Another advantage of a suitable location is that you can troubleshoot issues on time. If a light is not blinking properly or a cable has come off, you can quickly spot it and resolve the problem.
Avoid Prolonged Data-Heavy Use
Your router can heat up when overused, and this, in turn, leads to a short lifespan. The same thing happens when the device is frequently used for heavy data transfers or multiple users hook up to the WiFi connection on a routine basis.
You can remedy this by giving it short breaks to let it cool down.
Avoid Excessive Physical Handling
WiFi routers last a long time if you keep physical handling to a minimum.
This is because the device is designed and meant to be installed in one place. If you plug/unplug it too often, this will lead to wear-and-tear. And that can result in a shorter lifespan.
Four Signs You Need A New Wireless Router
The performance of wireless devices deteriorates over time. As noted above, it depends on various factors. Your particular model may indicate that it is failing or about to fail.
If you keep an eye on these indications, you can make a replacement in time to avoid any hassle. Here is a look at some common signs that reveal your device is about to go down.
Router reboots are annoying as they can put your work on hold, break the flow, and interrupt online sessions. You may also lose all data in an online session when the device reboots randomly.
They are also a common sign of a failing device. If your device reboots randomly and without any visible reason, this may be due to internal malfunctions. When this is the case, you may consider replacing it.
Another common telltale sign of a failing router is frequent disconnection. In this case, the device does not reboot, but it is unable to maintain a steady connection with the linked devices.
As a result, you may experience that your internet connection breaks in the middle of a video or conference call.
Sometimes, disconnections may be a result of other factors. For instance, it may happen if you are too far from the device or if there are many obstructions.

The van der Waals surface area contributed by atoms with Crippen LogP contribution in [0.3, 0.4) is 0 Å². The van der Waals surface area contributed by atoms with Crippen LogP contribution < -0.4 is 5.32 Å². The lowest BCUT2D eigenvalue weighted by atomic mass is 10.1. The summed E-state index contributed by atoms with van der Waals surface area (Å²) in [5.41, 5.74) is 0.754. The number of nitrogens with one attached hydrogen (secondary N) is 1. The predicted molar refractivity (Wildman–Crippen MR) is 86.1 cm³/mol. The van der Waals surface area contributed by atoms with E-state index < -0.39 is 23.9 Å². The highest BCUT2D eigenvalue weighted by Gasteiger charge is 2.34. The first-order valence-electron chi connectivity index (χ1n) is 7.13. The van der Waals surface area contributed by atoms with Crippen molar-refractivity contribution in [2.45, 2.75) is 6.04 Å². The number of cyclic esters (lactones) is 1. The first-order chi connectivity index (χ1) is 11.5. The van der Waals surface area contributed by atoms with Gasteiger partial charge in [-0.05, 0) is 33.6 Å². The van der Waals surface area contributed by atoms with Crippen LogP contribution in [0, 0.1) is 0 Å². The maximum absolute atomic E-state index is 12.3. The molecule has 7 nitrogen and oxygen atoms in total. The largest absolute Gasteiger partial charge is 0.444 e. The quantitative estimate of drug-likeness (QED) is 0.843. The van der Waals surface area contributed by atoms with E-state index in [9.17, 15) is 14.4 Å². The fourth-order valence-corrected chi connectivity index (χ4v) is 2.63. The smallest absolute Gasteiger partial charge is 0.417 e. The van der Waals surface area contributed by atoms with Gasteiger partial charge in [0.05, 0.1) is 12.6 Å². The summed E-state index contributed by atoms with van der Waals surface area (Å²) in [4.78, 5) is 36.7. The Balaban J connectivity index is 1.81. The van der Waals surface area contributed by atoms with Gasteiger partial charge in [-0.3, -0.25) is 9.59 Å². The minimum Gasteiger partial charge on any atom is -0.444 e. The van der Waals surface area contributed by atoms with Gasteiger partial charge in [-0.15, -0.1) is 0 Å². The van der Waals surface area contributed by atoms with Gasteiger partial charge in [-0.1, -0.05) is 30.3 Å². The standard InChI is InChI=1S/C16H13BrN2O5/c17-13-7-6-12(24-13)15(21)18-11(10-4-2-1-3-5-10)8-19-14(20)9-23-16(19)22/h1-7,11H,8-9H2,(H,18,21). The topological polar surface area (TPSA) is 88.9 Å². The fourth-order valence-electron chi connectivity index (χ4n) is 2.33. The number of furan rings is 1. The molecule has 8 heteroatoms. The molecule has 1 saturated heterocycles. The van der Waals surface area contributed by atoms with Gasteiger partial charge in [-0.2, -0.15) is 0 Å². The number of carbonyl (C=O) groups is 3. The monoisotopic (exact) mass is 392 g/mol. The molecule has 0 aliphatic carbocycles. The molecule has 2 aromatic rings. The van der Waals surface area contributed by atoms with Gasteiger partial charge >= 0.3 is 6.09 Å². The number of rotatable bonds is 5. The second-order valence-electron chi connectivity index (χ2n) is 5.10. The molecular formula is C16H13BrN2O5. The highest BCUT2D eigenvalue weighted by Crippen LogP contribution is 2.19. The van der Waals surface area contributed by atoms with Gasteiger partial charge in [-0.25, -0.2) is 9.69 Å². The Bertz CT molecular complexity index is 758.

You can troubleshoot this issue by doing some legwork. Simply move your devices as close to the router as possible. If you still experience disconnections, the problem lies with the router.
This usually happens with routers that are quite old or have experienced significant wear-and-tear. When a device struggles to boot up, it is well beyond its lifespan.
New Internet Plan
You are likely to get higher internet speeds when you sign up for a new internet plan. Your older model may not support the new high-speed connection. This is another reason you may want to upgrade it.
Your internet company can provide you with the best advice on whether or not you need to upgrade the router with a new plan. You can also do some testing on your own. If you get fair speeds on the same old model, you don’t need to change it.
The lifespan of a router varies depending on various factors. A residential model has an average life of around 20,000 hours. The more robust industrial variants come with an average life of 50,000 hours.
In simpler terms, good-quality models will serve you up to 10 years, or even longer. The cheaper ones are likely to stop working sooner, within 3 to 5 years.
That being said, the factors listed above will play a role in the longevity of your device regardless. If you place a fair load on your router, keep it clean, and maintain it regularly so that you can get the most out of it.
If you neglect your device by putting heavy data loads on it, plugging or unplugging cables without care, and letting dust and debris pile upon it, even the best one will go down soon.
It is time to change your router when you start experiencing reboots, disconnections, or power outages. You may also need to upgrade it when you get a new internet plan, or your internet speed needs to grow.
In general, you will get what you pay for. WiFi routers that last a long time may cost more. In contrast, the low-quality ones may come cheap but will deliver poor performance and die sooner. So it is best to go with quality when getting a router, but in most cases, your ISP will provide you with the best option.